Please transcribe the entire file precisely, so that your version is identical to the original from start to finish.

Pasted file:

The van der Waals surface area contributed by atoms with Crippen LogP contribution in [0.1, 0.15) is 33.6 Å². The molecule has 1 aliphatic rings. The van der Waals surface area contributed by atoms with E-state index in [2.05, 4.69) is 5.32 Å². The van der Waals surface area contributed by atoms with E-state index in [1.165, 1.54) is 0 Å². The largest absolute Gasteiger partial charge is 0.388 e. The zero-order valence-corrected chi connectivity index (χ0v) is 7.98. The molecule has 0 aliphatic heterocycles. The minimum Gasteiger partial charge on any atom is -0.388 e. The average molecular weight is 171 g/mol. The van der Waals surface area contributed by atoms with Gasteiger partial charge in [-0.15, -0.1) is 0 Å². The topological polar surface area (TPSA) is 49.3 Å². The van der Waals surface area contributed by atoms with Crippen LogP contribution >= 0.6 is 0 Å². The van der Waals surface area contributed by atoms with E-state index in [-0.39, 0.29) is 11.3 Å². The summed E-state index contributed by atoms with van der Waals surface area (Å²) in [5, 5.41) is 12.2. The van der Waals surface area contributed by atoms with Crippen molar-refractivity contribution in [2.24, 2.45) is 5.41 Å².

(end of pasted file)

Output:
The van der Waals surface area contributed by atoms with Crippen LogP contribution in [0.1, 0.15) is 33.6 Å². The molecule has 1 aliphatic rings. The van der Waals surface area contributed by atoms with E-state index in [2.05, 4.69) is 5.32 Å². The van der Waals surface area contributed by atoms with E-state index in [1.165, 1.54) is 0 Å². The largest absolute Gasteiger partial charge is 0.388 e. The zero-order valence-corrected chi connectivity index (χ0v) is 7.98. The molecule has 0 aliphatic heterocycles. The minimum Gasteiger partial charge on any atom is -0.388 e. The average molecular weight is 171 g/mol. The van der Waals surface area contributed by atoms with Gasteiger partial charge in [-0.15, -0.1) is 0 Å². The topological polar surface area (TPSA) is 49.3 Å². The van der Waals surface area contributed by atoms with Crippen LogP contribution >= 0.6 is 0 Å². The van der Waals surface area contributed by atoms with E-state index in [-0.39, 0.29) is 11.3 Å². The summed E-state index contributed by atoms with van der Waals surface area (Å²) in [5, 5.41) is 12.2. The van der Waals surface area contributed by atoms with Crippen molar-refractivity contribution in [2.24, 2.45) is 5.41 Å².